Mixed repertory program The Houston Ballet is billing this as a celebration of 20 years under the artistic guidance of choreographer Ben Stevenson, and is merely mentioning that this production will be one of prima ballerina Janie Parker's final performances. Maybe they're hoping she won't really go. Parker will dance Stevenson's Image, a work the Ballet's artistic director created not so much for Parker as with her. Image: a Meditation on the Myth of Marilyn Monroe is, ironically, about modern-day goddesses and how they can't sustain their facades forever. The program also includes Bartok Concerto and Four Last Songs, a work based on the music of Richard Strauss; the song cycle will be performed by soprano Stella Zambalis, who recently wowed critics in Houston Grand Opera's La Boheme. Opening, 7:30 p.m. (Subsequent performances listed in Thrills, Dance.) Wortham Center, Brown Theater, Texas at Smith, 227-ARTS. $10$75.
Ron Crick and the Aboriginal Texas Roadhog Ramblers, with the PC Cowboys Musical comedian Ron Crick is offering an evening of "keenly upholstered music and mirth," with Ron Crick classics such as "Jackie O's Garage Sale," "Oh No Not Another Song About Texas" and "It's Just That Monthly Thang." The PC Cowboys, a unique and modest band, appear with Crick and his entourage. 8 p.m. McGonigel's Mucky Duck, 2425 Norfolk, 528-5999. $5.
The King of the Rocket Men Long ago, when the world was young and quality entertainment ruled the cinema, all movies were preceded by serials and newsreels and cartoons. Serials are a great thing -- something we need to bring back. Instead of endless sequels, wouldn't it be nice if we could just get the latest Die Hard installment as a serial every time we went to the movies -- and wouldn't ten minutes of even Bruce Willis be better than American Express and Coke commercials? Westwood Cinema, our town's newest repertory movie theater, is showing all 12 chapters of the Republic serial King of the Rocket Men (a five-hour program) today and tomorrow. The King has a ray gun, wears a prewar space suit and saves the galaxy -- all in glorious black and white. 7 p.m. both nights. Westwood Cinema, Westwood Mall, 271-2979. $4; $2, children 12 and under.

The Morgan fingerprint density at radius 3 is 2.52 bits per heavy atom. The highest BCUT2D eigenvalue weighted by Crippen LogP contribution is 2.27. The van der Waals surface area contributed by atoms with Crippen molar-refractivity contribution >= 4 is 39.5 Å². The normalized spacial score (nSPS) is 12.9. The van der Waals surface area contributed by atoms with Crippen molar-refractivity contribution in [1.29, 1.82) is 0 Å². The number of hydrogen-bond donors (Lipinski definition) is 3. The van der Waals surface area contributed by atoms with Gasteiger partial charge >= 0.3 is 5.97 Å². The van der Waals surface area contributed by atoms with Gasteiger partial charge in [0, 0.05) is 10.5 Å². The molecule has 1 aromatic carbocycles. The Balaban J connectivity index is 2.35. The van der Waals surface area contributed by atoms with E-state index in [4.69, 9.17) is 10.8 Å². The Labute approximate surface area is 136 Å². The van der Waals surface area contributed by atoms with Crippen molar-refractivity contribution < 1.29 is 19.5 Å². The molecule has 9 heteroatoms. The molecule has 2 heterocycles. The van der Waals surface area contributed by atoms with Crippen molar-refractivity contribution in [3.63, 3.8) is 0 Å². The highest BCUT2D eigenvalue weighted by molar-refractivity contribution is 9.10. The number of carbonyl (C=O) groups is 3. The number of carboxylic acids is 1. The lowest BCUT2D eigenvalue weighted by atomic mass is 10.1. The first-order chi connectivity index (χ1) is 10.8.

Astros versus Cubs National League Baseball pits a team named after hyper-competitive military men against a team named after wobbling baby animals. Baseball offers oddness like that. Plus, there's the deep weirdness of Orbit. Not to mention the almost supernatural statistics (like the number of home runs that have already been hit this season, a stat that may or may not make this year's bases stolen stats look less impressive than they are). Mull it all over in person, starting at 7:05 p.m. The Astrodome, eighth wonder of the world, Kirby at Loop 610, 629-3700. Tickets are delightfully affordable, as is Dome beer.
Shenandoah Songwriters Tour Three guitar-playing folkies from those rolling hills have banded together for a concert tour that includes the Kerrville Folk Festival and Anderson Fair. One of the singer/songwriters, Terri Allard, has already been named a showcase finalist at Kerrville, and the Washington Post is sure "she'll have no trouble making her mark in country-pop circles." Her companions, Seth Austen and Andrew McKnight, also garner good reviews for the mellow, steady quality of their music. 8 p.m. Anderson Fair, 2007 Grant, 528-8576. Call for ticket prices.
The Roaring Twenties "Someone to Watch Over Me," "The Man I Love," and "Stairway to Paradise" are part of this evening's Gershwin medley. Newton Wayland -- famous for his pops concerts -- conducts this salute to the Jazz Age and Harlem Renaissance with Falla's "Ritual Fire Dance" from El Amor Brujo and rowdy ragtime classics, such as Jelly Roll Morton's "Grandpa's Spells." The final concert of the pops season starts at 8 p.m. Jones Hall, 615 Louisiana, 227-ARTS. $15$22.
Mail Bonding Proof that chain letters are not always evil: this evening of dance and poetry grew out of a letter circulated between some local choreographers and a poet. Dancers Amy Ell, Sandy Marcello and Jane Wiener and poet Niobe Ngozi have performed Mail Bonding once before, and now the work is back by popular demand. Steel yourself: the piece is non-linear, site-specific and has something to do with screen porches and scaffolding. 8:30 p.m. Under the moon and stars at Zocalo Theater, 5223 Feagan, 861-2442. $5; $3, students.
Get Ready Join the Doves, a '60s rhythm and blues group, as they meet again in Knobby's Dance Studio to consider their lives, and maybe a comeback concert tour. Get Ready is a comedy about midlife crises and rhy-thm and blues music. When The Ensemble Theatre produced the play last summer, it drew standing-room-only crowds. 8:30 p.m. today and Saturday. Miller Outdoor Theatre, 100 Concert Drive, Hermann Park, 520-3290. Free. To reserve covered seating, call The Ensemble box office, 520-0055.
Sand blast Why wander down to Galveston and spend Memorial Day weekend trying to amuse yourself when you can enjoy organized beach events? Stewart Beach will be hoppin' this weekend, as beach bunnies, surf studs and we pasty, lumpy people frolic at games and contests organized by the crack beach-event planners responsible for the 104 KRBE Sand Blast. All games and contests are free, and winners will receive fabulous prizes like tickets, CDs and T-shirts; we suspect losers may be able to pick up koozies and key chains. Live broadcasts and activities, 10 a.m.2 p.m. today; noon3 p.m. Sunday. Stewart Beach, Galveston. For more information, call 266-1000. Free.